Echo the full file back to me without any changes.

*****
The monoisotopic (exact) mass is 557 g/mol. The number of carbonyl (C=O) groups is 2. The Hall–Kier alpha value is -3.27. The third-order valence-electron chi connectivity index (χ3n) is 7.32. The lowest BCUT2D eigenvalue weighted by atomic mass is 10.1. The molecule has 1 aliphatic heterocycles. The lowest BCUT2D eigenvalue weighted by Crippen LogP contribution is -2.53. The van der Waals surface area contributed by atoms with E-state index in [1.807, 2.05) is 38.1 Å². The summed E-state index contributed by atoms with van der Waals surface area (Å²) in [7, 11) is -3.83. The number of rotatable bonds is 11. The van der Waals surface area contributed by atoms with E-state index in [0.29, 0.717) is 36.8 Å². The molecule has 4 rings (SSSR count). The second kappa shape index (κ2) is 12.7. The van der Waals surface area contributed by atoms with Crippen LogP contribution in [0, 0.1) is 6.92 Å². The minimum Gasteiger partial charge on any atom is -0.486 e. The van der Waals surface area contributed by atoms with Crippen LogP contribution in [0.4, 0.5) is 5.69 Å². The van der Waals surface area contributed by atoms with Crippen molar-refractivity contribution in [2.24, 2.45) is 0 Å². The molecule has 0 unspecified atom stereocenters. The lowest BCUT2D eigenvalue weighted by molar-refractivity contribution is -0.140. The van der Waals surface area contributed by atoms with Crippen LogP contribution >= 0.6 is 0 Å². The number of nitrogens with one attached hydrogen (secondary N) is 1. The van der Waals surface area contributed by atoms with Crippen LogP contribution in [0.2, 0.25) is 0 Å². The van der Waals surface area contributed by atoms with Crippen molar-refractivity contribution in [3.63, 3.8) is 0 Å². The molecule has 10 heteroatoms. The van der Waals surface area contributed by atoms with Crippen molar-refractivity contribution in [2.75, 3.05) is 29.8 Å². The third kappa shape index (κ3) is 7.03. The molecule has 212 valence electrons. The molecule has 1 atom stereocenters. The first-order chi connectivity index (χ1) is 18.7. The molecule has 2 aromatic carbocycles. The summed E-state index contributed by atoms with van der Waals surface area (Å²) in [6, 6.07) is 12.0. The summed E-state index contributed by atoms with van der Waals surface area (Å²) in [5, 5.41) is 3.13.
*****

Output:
The monoisotopic (exact) mass is 557 g/mol. The number of carbonyl (C=O) groups is 2. The Hall–Kier alpha value is -3.27. The third-order valence-electron chi connectivity index (χ3n) is 7.32. The lowest BCUT2D eigenvalue weighted by atomic mass is 10.1. The molecule has 1 aliphatic heterocycles. The lowest BCUT2D eigenvalue weighted by Crippen LogP contribution is -2.53. The van der Waals surface area contributed by atoms with E-state index in [1.807, 2.05) is 38.1 Å². The summed E-state index contributed by atoms with van der Waals surface area (Å²) in [7, 11) is -3.83. The number of rotatable bonds is 11. The van der Waals surface area contributed by atoms with E-state index in [0.29, 0.717) is 36.8 Å². The molecule has 4 rings (SSSR count). The second kappa shape index (κ2) is 12.7. The van der Waals surface area contributed by atoms with Crippen LogP contribution in [0, 0.1) is 6.92 Å². The minimum Gasteiger partial charge on any atom is -0.486 e. The van der Waals surface area contributed by atoms with Crippen LogP contribution in [0.4, 0.5) is 5.69 Å². The van der Waals surface area contributed by atoms with Crippen molar-refractivity contribution in [2.24, 2.45) is 0 Å². The molecule has 0 unspecified atom stereocenters. The lowest BCUT2D eigenvalue weighted by molar-refractivity contribution is -0.140. The van der Waals surface area contributed by atoms with Crippen LogP contribution >= 0.6 is 0 Å². The number of nitrogens with one attached hydrogen (secondary N) is 1. The van der Waals surface area contributed by atoms with Crippen LogP contribution in [0.2, 0.25) is 0 Å². The van der Waals surface area contributed by atoms with Crippen molar-refractivity contribution in [3.63, 3.8) is 0 Å². The molecule has 10 heteroatoms. The van der Waals surface area contributed by atoms with Crippen molar-refractivity contribution in [2.75, 3.05) is 29.8 Å². The third kappa shape index (κ3) is 7.03. The molecule has 212 valence electrons. The molecule has 1 atom stereocenters. The first-order chi connectivity index (χ1) is 18.7. The molecule has 2 aromatic carbocycles. The summed E-state index contributed by atoms with van der Waals surface area (Å²) in [6, 6.07) is 12.0. The summed E-state index contributed by atoms with van der Waals surface area (Å²) in [5, 5.41) is 3.13.